Spoon half the batter into pan; spread evenly. Sprinkle cinnamon-sugar mixture evenly over batter.

Dollop teaspoon size amounts of remaining batter evenly over cinnamon-sugar mixture.

Bake 20-25 minutes or until golden brown and toothpick inserted in center comes out clean. Cool completely, about 1 hour.

In small bowl, stir glaze ingredients until smooth and thin enough to drizzle. Drizzle over bars. For bars, cut into 6 rows by 4 rows.

Makes 24 bars.

Recipe notes: For traveling, you can cut the bars and pack them between sheets of waxed paper in sealed plastic food containers. You can also wrap each individual bar in plastic wrap.

If desired, you can sprinkle 1/3 cup cinnamon chips or chopped toasted pecans over cinnamon-sugar filling in center of bars.

Nutrition information: 190 calories, 7 g fat, 40 mg cholesterol, 125 mg sodium, 30 g carbohydrate, 0 g fiber, 2 g protein.

Source: Betty Crocker website

Fabulous Fruit Bars



2 pouches (1 lb 1.5 oz each) Betty Crocker sugar cookie mix
1 cup butter or margarine, softened
1/2 teaspoon almond extract (vanilla extract may also be used)
2 eggs


1 can (21 oz) cherry pie filling (peach pie filling or any other favorite pie filling may also be used)


1 cup powdered sugar
1 tablespoon milk
1/4 teaspoon almond or vanilla extract


Heat oven to 350 degrees F. Spray bottom and sides of 13x9-inch pan with cooking spray.

In large bowl, stir base ingredients until soft dough forms. Press half of dough in bottom of pan.

Spread pie filling over dough. Drop remaining dough by teaspoonfuls over filling.

Bake 45-50 minutes or until golden brown. Cool 10 minutes.

In small bowl, stir glaze ingredients until smooth. If necessary, add additional milk, 1 teaspoon at a time, until thin enough to drizzle. Drizzle glaze over warm bars. For bars, cut into 6 rows by 4 rows. Store covered at room temperature.

Makes 24 bars.

Recipe Notes: You can also serve this bar warm topped with a scoop of ice cream and as noted above, you can substitute your favorite pie filling for the cherry pie filling.

Nutrition Information: 300 calories, 12 g fat, 40 mg cholesterol, 150 mg sodium, 45 g carbohyrate, 0 g fiber, 2 g protein.

Source: This was an honorable mention recipe in the 2007 Mix it Up with Betty! Cookie Mix Recipe Contest found on the Betty Crocker website.

Notes: we used peach pie filling and vanilla flavoring.

Creme Brulee Cheesecake Bars


1 pouch (1 lb. 5 oz) Betty Crocker sugar cookie mix
1 box (4 serving size) French vanilla instant pudding and pie filling mix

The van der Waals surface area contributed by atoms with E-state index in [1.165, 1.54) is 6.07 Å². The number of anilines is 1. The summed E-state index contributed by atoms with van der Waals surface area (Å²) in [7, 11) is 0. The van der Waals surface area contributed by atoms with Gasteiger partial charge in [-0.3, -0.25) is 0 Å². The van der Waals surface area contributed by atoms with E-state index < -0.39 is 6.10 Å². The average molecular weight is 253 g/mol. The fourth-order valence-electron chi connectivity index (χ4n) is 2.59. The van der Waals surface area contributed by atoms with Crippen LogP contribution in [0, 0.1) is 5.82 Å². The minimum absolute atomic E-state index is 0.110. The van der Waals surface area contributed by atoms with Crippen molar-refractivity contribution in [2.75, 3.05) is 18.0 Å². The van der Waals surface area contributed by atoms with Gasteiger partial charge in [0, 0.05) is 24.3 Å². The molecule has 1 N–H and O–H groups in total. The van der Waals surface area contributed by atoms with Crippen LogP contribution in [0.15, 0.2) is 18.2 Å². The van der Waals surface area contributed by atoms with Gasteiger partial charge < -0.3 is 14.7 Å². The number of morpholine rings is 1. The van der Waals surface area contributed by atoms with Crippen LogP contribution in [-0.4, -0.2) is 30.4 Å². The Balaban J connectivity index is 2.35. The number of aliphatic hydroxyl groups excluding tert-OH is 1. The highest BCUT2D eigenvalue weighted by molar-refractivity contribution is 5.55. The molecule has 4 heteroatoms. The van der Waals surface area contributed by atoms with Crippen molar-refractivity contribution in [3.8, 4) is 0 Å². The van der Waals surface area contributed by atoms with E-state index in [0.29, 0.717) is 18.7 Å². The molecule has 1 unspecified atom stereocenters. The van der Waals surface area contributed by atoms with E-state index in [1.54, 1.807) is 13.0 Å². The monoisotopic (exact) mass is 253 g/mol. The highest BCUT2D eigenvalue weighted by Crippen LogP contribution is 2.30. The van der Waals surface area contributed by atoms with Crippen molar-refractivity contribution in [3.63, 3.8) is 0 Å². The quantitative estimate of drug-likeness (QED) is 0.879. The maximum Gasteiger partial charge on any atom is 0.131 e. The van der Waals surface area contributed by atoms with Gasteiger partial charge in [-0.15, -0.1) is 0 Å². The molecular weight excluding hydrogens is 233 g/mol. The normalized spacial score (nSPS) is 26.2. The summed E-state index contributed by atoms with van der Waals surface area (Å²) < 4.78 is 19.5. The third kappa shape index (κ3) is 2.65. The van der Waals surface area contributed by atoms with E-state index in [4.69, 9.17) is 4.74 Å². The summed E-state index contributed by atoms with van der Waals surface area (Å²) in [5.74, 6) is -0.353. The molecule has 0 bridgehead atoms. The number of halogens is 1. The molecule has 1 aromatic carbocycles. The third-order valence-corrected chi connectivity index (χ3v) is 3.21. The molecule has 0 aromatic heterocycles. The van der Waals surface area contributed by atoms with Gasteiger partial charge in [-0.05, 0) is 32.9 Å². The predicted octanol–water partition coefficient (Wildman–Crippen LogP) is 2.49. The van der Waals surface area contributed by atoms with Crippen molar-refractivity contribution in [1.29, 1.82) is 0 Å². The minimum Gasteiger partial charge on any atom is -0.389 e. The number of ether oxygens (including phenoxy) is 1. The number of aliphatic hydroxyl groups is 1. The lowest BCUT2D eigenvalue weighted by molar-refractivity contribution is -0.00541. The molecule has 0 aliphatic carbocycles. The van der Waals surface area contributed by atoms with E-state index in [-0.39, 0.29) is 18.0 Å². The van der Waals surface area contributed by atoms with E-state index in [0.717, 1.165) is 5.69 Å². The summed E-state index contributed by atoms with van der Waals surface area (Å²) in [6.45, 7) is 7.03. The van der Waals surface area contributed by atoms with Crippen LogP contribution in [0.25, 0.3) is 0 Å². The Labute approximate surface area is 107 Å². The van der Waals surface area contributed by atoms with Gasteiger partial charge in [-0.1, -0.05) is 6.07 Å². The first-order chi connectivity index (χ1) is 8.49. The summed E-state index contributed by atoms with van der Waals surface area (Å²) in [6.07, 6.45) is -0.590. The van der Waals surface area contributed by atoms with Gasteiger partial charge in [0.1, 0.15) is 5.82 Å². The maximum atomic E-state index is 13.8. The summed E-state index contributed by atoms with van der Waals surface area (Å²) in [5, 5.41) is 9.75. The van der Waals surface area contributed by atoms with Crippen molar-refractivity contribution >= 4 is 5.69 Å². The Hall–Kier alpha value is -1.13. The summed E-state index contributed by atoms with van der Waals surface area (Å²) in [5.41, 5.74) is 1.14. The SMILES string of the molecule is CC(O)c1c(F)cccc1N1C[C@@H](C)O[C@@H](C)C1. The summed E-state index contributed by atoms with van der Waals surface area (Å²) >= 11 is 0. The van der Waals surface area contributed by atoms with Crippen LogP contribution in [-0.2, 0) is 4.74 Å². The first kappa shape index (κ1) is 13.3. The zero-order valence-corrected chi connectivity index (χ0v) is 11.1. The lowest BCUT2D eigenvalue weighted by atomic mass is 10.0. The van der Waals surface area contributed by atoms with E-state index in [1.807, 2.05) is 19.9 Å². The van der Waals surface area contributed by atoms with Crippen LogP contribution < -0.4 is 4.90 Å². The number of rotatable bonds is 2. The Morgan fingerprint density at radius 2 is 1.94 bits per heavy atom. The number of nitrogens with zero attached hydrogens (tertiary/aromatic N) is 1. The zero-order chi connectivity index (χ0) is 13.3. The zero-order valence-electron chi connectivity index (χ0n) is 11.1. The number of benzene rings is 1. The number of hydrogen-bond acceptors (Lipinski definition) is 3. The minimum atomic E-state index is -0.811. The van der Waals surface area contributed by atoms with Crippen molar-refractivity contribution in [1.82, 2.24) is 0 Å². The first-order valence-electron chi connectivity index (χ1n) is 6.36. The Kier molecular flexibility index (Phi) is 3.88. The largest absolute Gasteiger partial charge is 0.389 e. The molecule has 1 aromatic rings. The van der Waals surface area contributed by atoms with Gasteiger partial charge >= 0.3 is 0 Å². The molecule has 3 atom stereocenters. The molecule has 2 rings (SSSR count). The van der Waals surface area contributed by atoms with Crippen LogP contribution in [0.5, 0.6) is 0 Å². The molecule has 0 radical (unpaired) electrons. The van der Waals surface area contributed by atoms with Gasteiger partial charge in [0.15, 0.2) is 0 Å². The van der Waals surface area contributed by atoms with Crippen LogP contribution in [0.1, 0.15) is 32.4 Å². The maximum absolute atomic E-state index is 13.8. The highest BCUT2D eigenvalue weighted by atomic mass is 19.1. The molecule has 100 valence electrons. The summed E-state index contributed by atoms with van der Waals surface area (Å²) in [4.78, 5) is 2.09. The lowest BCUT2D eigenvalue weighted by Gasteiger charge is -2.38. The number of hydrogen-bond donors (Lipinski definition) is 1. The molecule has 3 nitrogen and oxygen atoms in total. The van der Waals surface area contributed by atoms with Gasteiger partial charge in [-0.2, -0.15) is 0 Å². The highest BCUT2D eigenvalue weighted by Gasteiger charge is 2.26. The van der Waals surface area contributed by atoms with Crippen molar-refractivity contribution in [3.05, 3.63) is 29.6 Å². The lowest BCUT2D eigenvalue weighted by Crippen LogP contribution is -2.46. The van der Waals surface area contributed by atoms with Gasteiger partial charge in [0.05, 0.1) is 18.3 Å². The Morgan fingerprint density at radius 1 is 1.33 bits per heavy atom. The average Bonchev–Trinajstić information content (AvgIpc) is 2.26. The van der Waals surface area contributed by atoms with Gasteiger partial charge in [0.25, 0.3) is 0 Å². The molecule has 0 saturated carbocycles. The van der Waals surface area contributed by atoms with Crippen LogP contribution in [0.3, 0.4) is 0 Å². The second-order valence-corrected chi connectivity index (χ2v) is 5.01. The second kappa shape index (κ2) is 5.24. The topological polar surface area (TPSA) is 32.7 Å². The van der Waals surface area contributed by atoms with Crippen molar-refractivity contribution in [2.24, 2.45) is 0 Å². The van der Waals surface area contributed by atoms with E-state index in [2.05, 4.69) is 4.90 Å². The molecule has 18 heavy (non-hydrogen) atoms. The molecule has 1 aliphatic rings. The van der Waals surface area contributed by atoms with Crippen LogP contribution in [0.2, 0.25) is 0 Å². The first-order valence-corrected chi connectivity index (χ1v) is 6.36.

2 tablespoons packed brown sugar
1/2 cup butter or margarine, melted
2 1/2 teaspoons vanilla
2 eggs plus 3 egg yolks
2 packages (8 oz each) cream cheese, softened
1/2 cup sour cream
1/2 cup sugar
2/3 cup toffee bits, finely crushed


Heat oven to 350 degrees F. Lightly spray bottom and sides of 13x9 inch pan with cooking spray. In large bowl, stir cookie mix, pudding mix, brown sugar, melted butter, 1 teaspoon of the vanilla and 1 whole egg until soft dough forms. Press dough in bottom and 1/2 inch up sides of pan.

In small bowl, beat cream cheese, sour cream, and sugar with electric mixer on medium speed until smooth. Add remaining whole egg, 3 egg yolks, and remaining 1 1/2 teaspoons vanilla; beat until smooth. Spread over crust in pan.

Bake 30-35 minutes or until set in center. Immediately sprinkle top with crushed toffee bits. Cool 30 minutes. Refrigerate about 3 hours or until chilled. For bars, cut into 9 rows by 4 rows. Store covered in refrigerator.

Makes 36 bars.

Nutrition information: 200 calories, 11 g fat, 55 mg cholesterol, 150 mg sodium, 22 g carbohydrate, 0 g fiber, 2 g protein.

Source: Betty Crocker website.

Strawberries and Cream Dessert Squares


1 pouch (1 lb 1.5 oz) Betty Crocker sugar cookie mix
1/2 cup butter or margarine, softened
1 egg


1 cup white vanilla baking chips (6 oz)
1 package (8 oz) cream cheese, softened


4 cups sliced fresh strawberries
1/2 cup sugar
2 tablespoons cornstarch
1/3 cup water
10-12 drops red food color, if desired


Heat oven to 350 degrees F. Spray bottom only of 15x10x1 or 13x9 inch pan with cooking spray. In large bowl, stir cookie mix, butter, and egg until soft dough forms. Press evenly in bottom of pan. Bake 15-20 minutes or until light golden brown. Cool completely, about 30 minutes.

In small microwavable bowl, microwave baking chips uncovered on high for 45-60 seconds or until chips are melted and can be stirred smooth. In medium bowl, beat cream cheese with electric mixer on medium speed until smooth. Stir in melted chips until blended. Spread mixture over crust. Refrigerate while making topping.